On Dec. 22, a Black mother and father lost one of their two children after a New York state trooper rammed the family’s SUV with his patrol car. According to state police officials, the collision occurred when the driver fled after being pulled over, but the driver tells a much fuller story involving a description of egregious police violence and unnecessary aggressiveness. Six months later, the state trooper is on desk duty and the incident that ended an 11-year-old Black girl’s life is still being investigated.
Tristin Goods, 39, told the N.Y. Daily News that he was driving his wife, April, and his daughters, 11-year-old Monica, and 12-year-old Tristina, to visit relatives when the family was pulled over for speeding by a state trooper identified as Christopher Baldner.
From the Daily News:
Goods says the trooper yelled at him during the stop.
“He was screaming at me, ‘You were going 100 miles per hour and you shook my car!’ Goods recalled.
“I said ‘The tractor trailer in front of me shook your car.’ I had my hands on the steering wheel. I didn’t get out of the car. I was no threat him,” Goods said. “I asked for a supervisor.”
The two argued — with the trooper demanding to know if there were “guns or drugs” in the car, Goods recounted.
“My wife said she was tired, and he said, ‘I don’t give a s—t if you’re tired,’” Good recalled.
The trooper returned to his cruiser — and when he returned, he flooded Goods’ SUV with pepper spray. Goods said the trooper was well aware there were young girls in the car when he sprayed.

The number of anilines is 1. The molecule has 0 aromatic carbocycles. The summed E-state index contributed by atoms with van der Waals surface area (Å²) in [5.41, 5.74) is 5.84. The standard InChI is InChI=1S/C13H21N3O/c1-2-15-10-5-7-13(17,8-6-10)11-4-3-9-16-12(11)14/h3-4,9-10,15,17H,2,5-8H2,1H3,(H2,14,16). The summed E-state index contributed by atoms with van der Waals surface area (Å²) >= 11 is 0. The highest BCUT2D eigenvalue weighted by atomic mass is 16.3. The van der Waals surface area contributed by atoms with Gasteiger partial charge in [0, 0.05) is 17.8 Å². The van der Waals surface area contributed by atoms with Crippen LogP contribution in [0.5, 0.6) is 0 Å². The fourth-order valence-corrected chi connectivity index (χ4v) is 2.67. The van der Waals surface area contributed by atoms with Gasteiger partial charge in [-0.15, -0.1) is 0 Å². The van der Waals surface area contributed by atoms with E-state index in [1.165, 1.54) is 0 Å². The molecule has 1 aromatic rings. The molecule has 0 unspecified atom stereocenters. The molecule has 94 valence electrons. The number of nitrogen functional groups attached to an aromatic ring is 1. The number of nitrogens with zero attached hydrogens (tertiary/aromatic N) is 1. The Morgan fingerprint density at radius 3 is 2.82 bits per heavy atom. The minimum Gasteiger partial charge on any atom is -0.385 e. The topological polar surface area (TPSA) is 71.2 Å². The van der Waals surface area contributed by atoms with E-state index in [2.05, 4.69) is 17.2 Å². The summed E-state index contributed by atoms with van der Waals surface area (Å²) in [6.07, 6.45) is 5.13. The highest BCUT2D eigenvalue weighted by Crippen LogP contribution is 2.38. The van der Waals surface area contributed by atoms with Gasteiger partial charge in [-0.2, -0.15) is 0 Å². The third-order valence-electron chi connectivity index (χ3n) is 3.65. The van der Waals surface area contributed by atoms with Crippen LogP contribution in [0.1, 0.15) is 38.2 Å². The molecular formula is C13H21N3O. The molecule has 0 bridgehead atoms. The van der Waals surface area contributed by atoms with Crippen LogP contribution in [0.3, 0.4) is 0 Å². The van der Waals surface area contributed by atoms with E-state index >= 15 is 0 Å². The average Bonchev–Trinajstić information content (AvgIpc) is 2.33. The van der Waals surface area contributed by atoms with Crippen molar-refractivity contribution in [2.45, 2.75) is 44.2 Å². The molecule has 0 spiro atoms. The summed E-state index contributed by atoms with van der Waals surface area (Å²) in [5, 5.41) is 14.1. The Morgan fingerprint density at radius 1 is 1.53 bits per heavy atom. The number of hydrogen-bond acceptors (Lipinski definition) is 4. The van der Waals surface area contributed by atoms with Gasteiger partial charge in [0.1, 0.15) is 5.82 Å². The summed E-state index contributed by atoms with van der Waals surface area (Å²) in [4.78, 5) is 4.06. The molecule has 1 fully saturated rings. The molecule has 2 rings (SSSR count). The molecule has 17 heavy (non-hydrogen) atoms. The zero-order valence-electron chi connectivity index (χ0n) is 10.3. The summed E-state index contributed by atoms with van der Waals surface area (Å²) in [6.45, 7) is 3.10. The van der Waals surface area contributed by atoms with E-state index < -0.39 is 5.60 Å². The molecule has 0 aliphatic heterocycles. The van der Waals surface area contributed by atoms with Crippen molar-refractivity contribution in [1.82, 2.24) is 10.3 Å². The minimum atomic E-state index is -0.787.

“He didn’t warn us he was going to use pepper spray,” Goods said. “He didn’t say ‘Get out of the car’ or ‘You’re under arrest.’”
Goods said his daughters were crying, and he feared for his family’s safety. Instinctively, he said, he drove off.
“I didn’t know what he was going to do next,” Goods said. “I was like, ‘Holy s—t. This guy is going to kill me now.’”
Baldner, records show, gave chase — and used his state police car to ram the back of Good’s SUV. About eight seconds later, Goods said, Baldner rammed his car a second time.
The news release published by the state police didn’t add any further context. All it says is that “State Police attempted to stop a vehicle on I-87 in the town of Ulster for a vehicle and traffic violation,” and that “Shortly after the traffic stop was initiated, the driver fled the scene northbound and a pursuit ensued.”
It also mentions that Monica wasn’t wearing a seatbelt when the trooper rammed the family’s SUV and that she was pronounced dead at the scene. The Daily News reports that after Baldner rammed the SUV a second time, it hit a guardrail, flipped and rolled, and Monica was ejected from the vehicle. Goods was the only other person in the vehicle who had reported injuries. According to the news release, his injuries were serious but non-life-threatening and he was transported to Kingston Hospital and later transferred to Westchester Medical Center for treatment. It’s unclear if he was ever arrested and charged with a crime.
Goods said that after the crash, he tried to leave the SUV to find his daughter, but Baldner pointed his gun at him and questioned him again about whether he had any guns or drugs in the car.
“What did I do? What threat did I pose?” Goods asked the Daily News through tears. “It is just so hurtful. The guy was crazy. It’s illegal what he did.” He also said that, after the crash, his other daughter Tristina, who survived the impact with no reported injuries, was questioned by police for four hours without a parent present.
According to NBC New York, State Attorney General Letitia James announced an investigation into Monica’s death on Dec. 28. Goods’ attorney, Joseph O’Connor, told the Daily News that he and his team are “confident that our clients’ accounts of what happened are consistent with the scientific evidence and the forensic evidence from the scene.”